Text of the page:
This is a great beer. I have no idea how I haven't tried this before, especially considering how widely available it is. It's tasty, pretty affordable, and at 7%, both sessionable or a night-ender, depending on your motives and pace. I can't wait to drink this guy more once the weather cools down. I give Indian Brown Ale by Dogfish Head an A-.

Style: American Brown Ale
ABV: 7.2%
IBU: 50
Beer Advocate: A-/A
Ratebeer: 98/99

Purchased from Party Source for $2.05 a single. Six packs are also available for just over $10. This is a pretty commonly year-round brew, so you should have no problem buying it if you can get any other Dogfish Head beers.

Sunday, August 7, 2011

Day 13 (8/6/2011): Glen's Hop Vice Imperial IPA by Oakshire Brewing

 In the massive haul I received yesterday (picture of which was in the last post), one of the goodies was a swingtop bottled filled with a single batch imperial IPA  named Glen's Hop Vice from Oakshire Brewing in Oregon. I threw it in the fridge right when I opened the box and this was the first bottle I got to enjoy.

Glen's Hop Vice pours a golden body with a fluffy, milky head. It leaves a good amount of lacing on the glass as it dies down. The nose is very hop forward, with a background of caramel sweetness. The hops are fruity, citrusy, resinous deliciousness. The hop flavors are so strong and fresh that they almost seem dank. Very good.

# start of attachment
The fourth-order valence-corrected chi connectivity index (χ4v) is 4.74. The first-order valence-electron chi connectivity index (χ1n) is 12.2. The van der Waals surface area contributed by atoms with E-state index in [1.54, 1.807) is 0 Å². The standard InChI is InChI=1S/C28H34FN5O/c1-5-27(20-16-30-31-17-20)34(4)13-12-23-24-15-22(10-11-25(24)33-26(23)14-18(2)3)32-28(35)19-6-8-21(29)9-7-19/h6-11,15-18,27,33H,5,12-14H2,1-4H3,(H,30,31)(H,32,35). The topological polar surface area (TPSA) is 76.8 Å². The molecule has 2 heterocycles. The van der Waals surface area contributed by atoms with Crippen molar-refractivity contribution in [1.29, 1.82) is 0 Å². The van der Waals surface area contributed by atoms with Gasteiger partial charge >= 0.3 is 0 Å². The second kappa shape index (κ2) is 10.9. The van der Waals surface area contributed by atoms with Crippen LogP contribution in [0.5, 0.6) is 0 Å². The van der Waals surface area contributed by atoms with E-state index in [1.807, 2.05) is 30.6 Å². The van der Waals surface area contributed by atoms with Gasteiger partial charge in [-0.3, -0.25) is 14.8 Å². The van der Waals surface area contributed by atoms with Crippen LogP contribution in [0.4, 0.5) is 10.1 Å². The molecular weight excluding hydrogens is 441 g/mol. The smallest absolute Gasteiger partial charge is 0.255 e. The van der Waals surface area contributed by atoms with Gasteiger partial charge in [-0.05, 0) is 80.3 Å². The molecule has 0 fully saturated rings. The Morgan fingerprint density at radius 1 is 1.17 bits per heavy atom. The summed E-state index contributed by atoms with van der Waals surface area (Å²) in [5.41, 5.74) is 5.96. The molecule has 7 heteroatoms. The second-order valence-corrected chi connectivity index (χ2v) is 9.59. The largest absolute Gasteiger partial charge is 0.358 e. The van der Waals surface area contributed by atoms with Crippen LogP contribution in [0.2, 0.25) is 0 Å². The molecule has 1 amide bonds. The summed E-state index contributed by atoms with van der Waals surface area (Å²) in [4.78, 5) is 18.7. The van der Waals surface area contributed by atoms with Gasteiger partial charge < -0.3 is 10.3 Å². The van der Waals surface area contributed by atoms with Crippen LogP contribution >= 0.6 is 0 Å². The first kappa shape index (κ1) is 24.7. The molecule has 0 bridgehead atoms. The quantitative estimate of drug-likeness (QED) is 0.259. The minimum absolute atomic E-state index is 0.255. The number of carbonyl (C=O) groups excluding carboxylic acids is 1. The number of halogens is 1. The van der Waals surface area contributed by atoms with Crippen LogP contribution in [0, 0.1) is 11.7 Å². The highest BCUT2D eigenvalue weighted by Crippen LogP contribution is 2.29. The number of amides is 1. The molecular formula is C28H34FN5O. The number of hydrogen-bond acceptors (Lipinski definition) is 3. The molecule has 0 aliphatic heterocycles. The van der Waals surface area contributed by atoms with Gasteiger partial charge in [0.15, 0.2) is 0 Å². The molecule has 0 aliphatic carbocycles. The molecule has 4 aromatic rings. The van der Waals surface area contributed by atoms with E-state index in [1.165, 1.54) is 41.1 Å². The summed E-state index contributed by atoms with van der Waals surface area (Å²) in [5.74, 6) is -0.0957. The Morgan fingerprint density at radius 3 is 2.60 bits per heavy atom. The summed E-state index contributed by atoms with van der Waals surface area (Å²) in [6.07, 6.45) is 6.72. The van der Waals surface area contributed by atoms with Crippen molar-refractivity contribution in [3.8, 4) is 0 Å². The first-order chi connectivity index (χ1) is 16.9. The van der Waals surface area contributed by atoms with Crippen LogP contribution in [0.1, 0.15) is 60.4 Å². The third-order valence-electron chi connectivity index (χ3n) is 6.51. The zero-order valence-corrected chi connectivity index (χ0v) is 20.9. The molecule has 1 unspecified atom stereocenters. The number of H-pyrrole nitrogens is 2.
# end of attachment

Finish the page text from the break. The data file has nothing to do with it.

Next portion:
The taste is pretty much the same. Very complex hop flavors, with a good sweet finish. The hops bring a grapefruit flavor, which is one of my favorite tastes in an IPA. The taste is maltier than the nose, but this brings it to balance

I thought the body was really thick, but I forgot this was an imperial IPA, not a regular one. For the former, it still might still be a bit thick, but not by much. The carbonation is medium and about perfect. The booze feel is a little upfront, but the burn is only small.

I give Glen's Hop Vice Imperial IPA by Oakshire Brewing a B+. It is a very good imperial IPA, but in a very tough style, it doesn't live up to some of the heavy hitters. It's still a very good selection, though, and I would definitely recommend it and would grab a pint of it if I ever saw it on tap.

Style: Imperial IPA
ABV: 8.8%
IBU: ?
Beer Advocate: A (Only three reviews)
Ratebeer: Not available due to too few reviews

Acquired via a special box from Oregon. If you're not in Oregon right now, you probably won't be able to get ahold of it, considering that it's a one off batch.

Saturday, August 6, 2011

Day 12 (8/5/2011): Temptation by Russian River Brewing Company

After my previous two Russian River reviews, I was really, really looking forward to the next one. Like Sanctification, Temptation is a sour blonde ale brewed with wild yeast. Unlike Sanctification, however, Temptation is barrel aged. Specifically, they are aged in chardonnay barrels. I have never had a wine aged beer, so this one will be a new experience to me.

Temptation pours a beautiful almost-transparent golden color, with a fluffy white head that leaves a pretty much good lacing as it slowly dissipates. The smell the funky citrus smell that is shared with Sanctification, but that's where the similarities end. The effects of the barrel aging is obvious here, with heavy scents of white grapes and oak. A wonderful combination overall.

The taste. Oh, the taste. I could drink this all day if I had the availability and the money. The refreshing tartness brought on by the Brett is paired with the slight fruitiness and oakiness of the barrels, creating an almost perfect taste.  Russian River has pretty much mastered the balance of being tart without having to take an antacid right after having a bottle.